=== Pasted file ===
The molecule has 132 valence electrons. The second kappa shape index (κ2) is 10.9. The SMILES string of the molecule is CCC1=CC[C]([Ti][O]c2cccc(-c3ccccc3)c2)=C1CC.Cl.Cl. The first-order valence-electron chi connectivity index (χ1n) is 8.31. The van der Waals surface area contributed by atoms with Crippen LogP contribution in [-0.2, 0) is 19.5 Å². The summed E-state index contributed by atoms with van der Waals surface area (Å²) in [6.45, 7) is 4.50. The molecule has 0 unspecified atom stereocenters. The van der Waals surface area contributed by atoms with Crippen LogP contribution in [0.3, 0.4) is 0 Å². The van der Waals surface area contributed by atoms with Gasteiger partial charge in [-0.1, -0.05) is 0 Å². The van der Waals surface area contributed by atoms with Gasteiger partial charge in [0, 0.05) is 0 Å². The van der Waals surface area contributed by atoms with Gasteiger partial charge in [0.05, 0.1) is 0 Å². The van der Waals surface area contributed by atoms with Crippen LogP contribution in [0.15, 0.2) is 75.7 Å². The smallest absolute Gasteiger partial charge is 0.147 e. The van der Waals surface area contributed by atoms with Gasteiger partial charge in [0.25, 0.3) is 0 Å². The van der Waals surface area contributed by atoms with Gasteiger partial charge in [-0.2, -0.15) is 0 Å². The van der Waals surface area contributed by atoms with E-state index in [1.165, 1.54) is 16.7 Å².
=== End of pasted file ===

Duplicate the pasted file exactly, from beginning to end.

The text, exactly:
The molecule has 132 valence electrons. The second kappa shape index (κ2) is 10.9. The SMILES string of the molecule is CCC1=CC[C]([Ti][O]c2cccc(-c3ccccc3)c2)=C1CC.Cl.Cl. The first-order valence-electron chi connectivity index (χ1n) is 8.31. The van der Waals surface area contributed by atoms with Crippen LogP contribution in [-0.2, 0) is 19.5 Å². The summed E-state index contributed by atoms with van der Waals surface area (Å²) in [6.45, 7) is 4.50. The molecule has 0 unspecified atom stereocenters. The van der Waals surface area contributed by atoms with Crippen LogP contribution in [0.3, 0.4) is 0 Å². The van der Waals surface area contributed by atoms with Gasteiger partial charge in [-0.1, -0.05) is 0 Å². The van der Waals surface area contributed by atoms with Gasteiger partial charge in [0, 0.05) is 0 Å². The van der Waals surface area contributed by atoms with Gasteiger partial charge in [0.05, 0.1) is 0 Å². The van der Waals surface area contributed by atoms with Crippen LogP contribution in [0.15, 0.2) is 75.7 Å². The smallest absolute Gasteiger partial charge is 0.147 e. The van der Waals surface area contributed by atoms with Gasteiger partial charge in [0.25, 0.3) is 0 Å². The van der Waals surface area contributed by atoms with Gasteiger partial charge in [-0.2, -0.15) is 0 Å². The van der Waals surface area contributed by atoms with E-state index in [1.165, 1.54) is 16.7 Å².